The Evolution of the Disney Princess Anthem

Yesterday, Disney released a new music video of Auli'i Cravalho performing the latest incarnation of the Disney Princess anthem, "Live Your Story." The video looks like your average Disney Channel pop remix even though it's performed by an actual Disney Princess instead of a Disney Channel pop star. It works to Disney's benefit that the actress they cast for Moana was so young, considering their obsession with creating teen pop stars. The music video contains clips of a magical bedroom with subtle nods to Disney Princess movies, a balloon-filled bubble room and some shots that look similar to The Last Bookstore in Los Angeles, hearkening to Belle's library. This video is the latest in a long line of Disney Princess anthem songs that date as far back as 2004.


The first Disney Princess anthem, called "If You Can Dream," was released as a bonus song on the Disney Princess Sing Along Songs Volume 1 DVD in 2004. The song was alongside a video made entirely of Disney movie clips, something that was very popular at the time. I, myself, had made many Disney Princess fan music videos under the handle of Lady Heartilly. "If You Can Dream" was also a big deal because it was the first time all of the original singing voices of the Disney Princesses got together to perform an original track. It was very similar to what the Wreck-It Ralph sequel is doing with spoken dialogue. The song was a beautiful arrangement with lovely instrumentals and breath-taking harmonies by some of the most beloved princess voice artists. Its lyrics were a little cheesy, often borrowing from each princess's most famous song, with lines such as "It's a tale as old as time," "The colors of the wind will lead my heart right back to you," and "There's a whole new world waiting there for us." The song matched the themes represented by the Disney Princess movies leading up to the late '90s, but it quickly became outdated after the turn of the century, which is why it didn't get as much publicity as it arguably deserved.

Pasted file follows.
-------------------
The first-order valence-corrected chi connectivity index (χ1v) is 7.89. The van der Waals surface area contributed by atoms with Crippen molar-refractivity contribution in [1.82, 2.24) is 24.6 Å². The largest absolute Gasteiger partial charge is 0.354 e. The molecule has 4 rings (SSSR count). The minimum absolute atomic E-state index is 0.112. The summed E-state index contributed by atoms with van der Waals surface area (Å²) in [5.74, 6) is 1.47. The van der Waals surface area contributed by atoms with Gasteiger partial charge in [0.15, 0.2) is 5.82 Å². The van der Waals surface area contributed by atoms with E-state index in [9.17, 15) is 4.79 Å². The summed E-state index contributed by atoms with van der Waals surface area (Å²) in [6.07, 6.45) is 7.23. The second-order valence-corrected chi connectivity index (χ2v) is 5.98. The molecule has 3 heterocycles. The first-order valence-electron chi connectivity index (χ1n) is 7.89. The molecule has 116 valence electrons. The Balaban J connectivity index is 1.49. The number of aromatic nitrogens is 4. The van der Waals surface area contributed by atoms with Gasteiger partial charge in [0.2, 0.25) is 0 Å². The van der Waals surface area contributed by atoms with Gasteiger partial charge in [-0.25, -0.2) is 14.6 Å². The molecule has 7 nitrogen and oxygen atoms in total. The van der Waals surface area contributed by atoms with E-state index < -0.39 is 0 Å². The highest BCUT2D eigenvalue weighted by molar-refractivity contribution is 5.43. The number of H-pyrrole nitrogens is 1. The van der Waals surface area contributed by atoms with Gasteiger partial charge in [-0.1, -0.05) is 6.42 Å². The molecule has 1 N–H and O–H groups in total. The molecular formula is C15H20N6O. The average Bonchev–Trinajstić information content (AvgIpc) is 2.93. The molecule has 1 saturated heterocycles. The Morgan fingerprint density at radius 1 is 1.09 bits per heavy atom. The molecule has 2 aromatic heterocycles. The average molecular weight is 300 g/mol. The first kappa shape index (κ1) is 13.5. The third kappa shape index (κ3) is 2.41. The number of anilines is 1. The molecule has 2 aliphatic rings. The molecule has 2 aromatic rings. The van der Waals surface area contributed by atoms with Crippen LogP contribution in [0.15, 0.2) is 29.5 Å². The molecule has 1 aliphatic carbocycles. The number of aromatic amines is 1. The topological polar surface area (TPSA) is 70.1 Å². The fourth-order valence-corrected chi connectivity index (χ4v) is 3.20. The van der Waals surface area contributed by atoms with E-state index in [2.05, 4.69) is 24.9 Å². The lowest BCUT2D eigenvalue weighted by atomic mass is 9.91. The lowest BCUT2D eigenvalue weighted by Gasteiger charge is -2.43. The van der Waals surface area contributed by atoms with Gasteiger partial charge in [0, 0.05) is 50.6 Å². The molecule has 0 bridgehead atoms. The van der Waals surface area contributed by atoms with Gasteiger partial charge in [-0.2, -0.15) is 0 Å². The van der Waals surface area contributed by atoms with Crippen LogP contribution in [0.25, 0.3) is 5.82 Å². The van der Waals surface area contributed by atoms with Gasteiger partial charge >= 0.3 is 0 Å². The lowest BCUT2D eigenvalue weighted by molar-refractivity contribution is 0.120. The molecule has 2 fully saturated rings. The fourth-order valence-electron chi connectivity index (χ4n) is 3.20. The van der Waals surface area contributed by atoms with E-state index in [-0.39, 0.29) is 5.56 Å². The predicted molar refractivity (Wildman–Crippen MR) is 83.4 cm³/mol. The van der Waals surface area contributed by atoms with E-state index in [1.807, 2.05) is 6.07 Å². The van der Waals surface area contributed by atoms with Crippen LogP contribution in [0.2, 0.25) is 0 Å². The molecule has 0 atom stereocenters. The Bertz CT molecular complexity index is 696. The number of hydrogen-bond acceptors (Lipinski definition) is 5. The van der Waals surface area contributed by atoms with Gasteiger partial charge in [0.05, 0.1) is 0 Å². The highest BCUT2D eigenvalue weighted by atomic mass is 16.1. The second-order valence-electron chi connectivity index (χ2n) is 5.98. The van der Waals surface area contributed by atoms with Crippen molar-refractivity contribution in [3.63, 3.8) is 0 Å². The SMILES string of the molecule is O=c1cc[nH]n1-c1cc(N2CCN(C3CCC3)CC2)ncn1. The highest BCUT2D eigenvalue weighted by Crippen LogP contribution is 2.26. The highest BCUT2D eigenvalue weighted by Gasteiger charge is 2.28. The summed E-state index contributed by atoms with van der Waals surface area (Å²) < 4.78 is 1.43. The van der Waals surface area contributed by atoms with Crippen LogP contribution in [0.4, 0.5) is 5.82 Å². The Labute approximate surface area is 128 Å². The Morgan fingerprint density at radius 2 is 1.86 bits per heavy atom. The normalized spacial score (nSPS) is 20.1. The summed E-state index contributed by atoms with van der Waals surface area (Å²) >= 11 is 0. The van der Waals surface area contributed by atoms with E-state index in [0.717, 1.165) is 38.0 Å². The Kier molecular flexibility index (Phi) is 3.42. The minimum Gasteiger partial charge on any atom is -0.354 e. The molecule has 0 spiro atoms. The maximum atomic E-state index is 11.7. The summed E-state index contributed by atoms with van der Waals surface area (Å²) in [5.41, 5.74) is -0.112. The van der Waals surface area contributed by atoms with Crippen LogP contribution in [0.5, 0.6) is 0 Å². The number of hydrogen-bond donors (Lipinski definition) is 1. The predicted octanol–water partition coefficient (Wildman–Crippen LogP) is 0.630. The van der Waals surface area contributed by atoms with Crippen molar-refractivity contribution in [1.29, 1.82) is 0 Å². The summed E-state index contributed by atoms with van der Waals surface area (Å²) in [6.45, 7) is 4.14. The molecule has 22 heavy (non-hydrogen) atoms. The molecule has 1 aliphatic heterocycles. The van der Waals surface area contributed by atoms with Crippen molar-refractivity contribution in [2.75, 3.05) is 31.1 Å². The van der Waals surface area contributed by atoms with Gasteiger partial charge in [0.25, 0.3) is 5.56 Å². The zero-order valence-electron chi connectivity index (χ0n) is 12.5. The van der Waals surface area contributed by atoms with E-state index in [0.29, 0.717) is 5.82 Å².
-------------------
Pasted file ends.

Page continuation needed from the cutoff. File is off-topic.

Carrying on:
On the second Disney Princess Sing Along DVD in 2005, there was a similar music video mash-up called "Where Dreams Begin." This one did not catch on nearly as well as "If You Can Dream," on account of having an unknown singer and an overly synthesized sound to it. It wasn't the worst song in the world, but the melody did not scream "Disney Princess" like its predecessor did. The lyrics were pretty similar, but they were a bit more modern and generic. "Where Dreams Begin" was the first Disney Princess anthem that sounded like it could be a Disney Channel pop song, even though I'm not sure if it ever actually aired on Disney Channel. Since it never quite caught on, "If You Can Dream" was still generally accepted as the Disney Princess anthem for the following decade until the "Dream Big, Princess" campaign in 2016, where it was replaced with "Hall of Fame" by The Script featuring will.i.am. This song had an enormous marketing platform with tons of Disney Princess mash-up videos all over social media, causing it to overshadow the outdated "If You Can Dream."